There are times when teaching adolescent males can be a bit of a challenge, but last Friday and this Tuesday were not among them. When the time comes to look back on my years at Saint Ignatius those two days will stand out in my memory as among the most meaningful of my entire career.
Last Friday most of the members of the Theology Department took a brief respite from the classroom and spent the day at John Carroll University to hear talks related to their jobs as catechists, and to connect with fellow theology teachers throughout the Diocese of Cleveland. Several of us remained on campus to hold down the fort, and to speak with different grade levels about topics relevant to their class year.
My role was to give our seniors a context for the commemoration of the fifth anniversary of the passing of Theology Department legend Jim Skerl ’74. During each period a group of seniors gathered at the Marian Mall as I unfolded to them the story of Jim’s importance to Saint Ignatius. What started out as, to quote Michael Stanley, a cold Ohio morning where everything was grey, ended with a blaze of sunshine and the warmth that it brought.
I began my words about Jim in the only way that made sense to me – by speaking of the other person commemorated in the Marian Mall: Dr. Mike Pennock ’64. Just as with so many of us at Saint Ignatius, and not only in the Theology Department, Mike Pennock had a profound effect on Jim Skerl and on his teaching ministry. Mike was to Jim what Plato was to Aristotle, or what St. Albert the Great was to St. Thomas Aquinas. As a friend and mentor Mike Pennock nurtured the teaching vocation of his student Jim Skerl, and in many ways enabled Jim to become such an influential friend and mentor in his own right.
As I spoke first about Mike and then about Jim, I was able to let a new generation of Wildcats know what great gifts these men brought to their alma mater, and how – without even knowing it – the seniors have been influenced by these two legendary teachers. The audience, between thirty and ninety seniors each period, sat in (for the most part) not ideal conditions, yet their attention did not waver. My impression was that they were genuinely drawn into the story of Mike and Jim, and were open to becoming what these two men wanted for all of their students: to become men who – to use a thought taken from Bl. Charles de Foucauld – would treat others with the kind of Christ-like love that would make people ask, “If this mere man is so good, what must his Master be like?”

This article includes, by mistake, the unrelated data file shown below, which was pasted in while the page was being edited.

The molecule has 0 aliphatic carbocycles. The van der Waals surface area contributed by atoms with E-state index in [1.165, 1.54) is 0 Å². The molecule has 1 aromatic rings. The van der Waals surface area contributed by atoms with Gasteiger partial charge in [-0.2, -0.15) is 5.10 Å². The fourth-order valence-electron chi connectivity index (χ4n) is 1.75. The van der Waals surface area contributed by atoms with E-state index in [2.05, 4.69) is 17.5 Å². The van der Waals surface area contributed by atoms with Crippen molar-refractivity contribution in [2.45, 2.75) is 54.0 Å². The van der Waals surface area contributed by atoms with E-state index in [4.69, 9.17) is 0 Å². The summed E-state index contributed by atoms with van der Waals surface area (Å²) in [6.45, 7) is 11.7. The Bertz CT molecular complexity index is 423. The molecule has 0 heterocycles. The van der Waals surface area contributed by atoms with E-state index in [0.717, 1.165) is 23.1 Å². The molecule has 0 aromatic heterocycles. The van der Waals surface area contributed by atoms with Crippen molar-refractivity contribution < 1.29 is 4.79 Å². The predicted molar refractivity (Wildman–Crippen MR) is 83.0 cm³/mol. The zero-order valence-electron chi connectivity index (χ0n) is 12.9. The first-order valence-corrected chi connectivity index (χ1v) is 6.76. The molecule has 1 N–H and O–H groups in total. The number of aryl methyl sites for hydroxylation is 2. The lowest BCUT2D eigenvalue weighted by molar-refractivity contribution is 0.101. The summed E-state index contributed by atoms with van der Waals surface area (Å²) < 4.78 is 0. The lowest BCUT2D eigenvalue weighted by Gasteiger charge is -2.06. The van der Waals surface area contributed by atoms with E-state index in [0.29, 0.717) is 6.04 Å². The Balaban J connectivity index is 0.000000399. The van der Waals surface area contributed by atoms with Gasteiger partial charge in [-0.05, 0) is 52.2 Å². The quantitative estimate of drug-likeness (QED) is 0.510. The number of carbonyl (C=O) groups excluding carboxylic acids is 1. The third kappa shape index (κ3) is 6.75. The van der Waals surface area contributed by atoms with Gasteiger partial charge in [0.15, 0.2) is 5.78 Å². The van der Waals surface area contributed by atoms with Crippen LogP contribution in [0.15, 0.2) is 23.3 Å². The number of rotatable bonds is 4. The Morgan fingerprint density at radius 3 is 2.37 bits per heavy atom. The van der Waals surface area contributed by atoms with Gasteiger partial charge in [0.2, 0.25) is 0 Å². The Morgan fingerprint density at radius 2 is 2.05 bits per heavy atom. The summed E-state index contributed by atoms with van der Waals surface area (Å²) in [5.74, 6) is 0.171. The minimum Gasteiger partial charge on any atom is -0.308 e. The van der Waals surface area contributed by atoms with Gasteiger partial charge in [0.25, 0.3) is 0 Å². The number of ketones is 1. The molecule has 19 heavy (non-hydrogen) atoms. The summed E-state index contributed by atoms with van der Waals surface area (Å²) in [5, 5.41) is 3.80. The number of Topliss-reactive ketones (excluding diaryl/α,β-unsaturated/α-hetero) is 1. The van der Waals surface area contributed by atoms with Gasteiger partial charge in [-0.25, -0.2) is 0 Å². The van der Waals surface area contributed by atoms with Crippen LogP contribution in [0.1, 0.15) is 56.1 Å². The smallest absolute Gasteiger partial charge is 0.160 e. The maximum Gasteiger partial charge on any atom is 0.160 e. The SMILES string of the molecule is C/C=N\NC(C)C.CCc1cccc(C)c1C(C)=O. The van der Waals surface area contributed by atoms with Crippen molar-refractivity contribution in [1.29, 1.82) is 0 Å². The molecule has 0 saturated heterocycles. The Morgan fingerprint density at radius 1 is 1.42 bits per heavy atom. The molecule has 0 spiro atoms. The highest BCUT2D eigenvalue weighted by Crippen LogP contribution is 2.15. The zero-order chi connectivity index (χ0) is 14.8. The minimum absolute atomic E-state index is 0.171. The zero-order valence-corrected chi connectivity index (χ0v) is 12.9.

I urged each senior to think about his specific talents, and to ponder how they could be used to make the world more of a place filled with the love of Christ. My purpose was two-fold. First, I wanted to bring to them the message that Mike and Jim brought to thousands of students. But I also wanted to prime the pump for our experience on Tuesday when two members of the Class of 2017 would talk to them about what their Ignatius experience, especially their Christian Manhood experience, meant to them.
On Tuesday morning, as they gave the first ever James E. Skerl ’74 Christian Manhood Lecture, Ryan Cook ’17 and Chase Miller ’17, both juniors at Notre Dame, did one of the most difficult things possible: they held the attention of almost four hundred adolescent males for ninety minutes as they presented what they called “The Good Lecture.”
Ryan and Chase are both very bright young men who gave our seniors a great example of what can happen when talent meets effort. Over the course of an hour and a half they ran through the major branches of moral philosophy, set against the background of their work as students – and then as teaching assistants – in a philosophy course called “God and the Good Life”. They also showed an episode of the television show The Good Place (“Jeremy Bearimy”: season 3, episode 4) and pulled it apart just as they have done in their philosophy course entitled “The Good Class.”
Along the way they had the seniors ponder and discuss such stimulating questions as: “Would you rather face one bear-sized bee or a swarm of bee-sized bears?” and “If you could take a pill every day to keep you from ever being sad, would you take it?”
I could not imagine a better way to honor the memory of Jim Skerl than by having college juniors come back to speak and to model for the senior class the traits that Jim strove to instill in generations of students.
And because of the generosity of the Saint Ignatius Alumni Association this event will be held each fall. We are so grateful for the support of our Director of Alumni Relations Garen Distelhorst ’96 and the Alumni Association Spirituality Commission – support that enables this talk to take its place alongside so many other great senior traditions.
I know that there were young men in the audience today who will stand on that stage in three years’ time and give the fourth annual Jim Skerl lecture. And I also know that they will follow in the footsteps of Chase and Ryan and make all of us, especially Mike Pennock and Jim Skerl, very proud.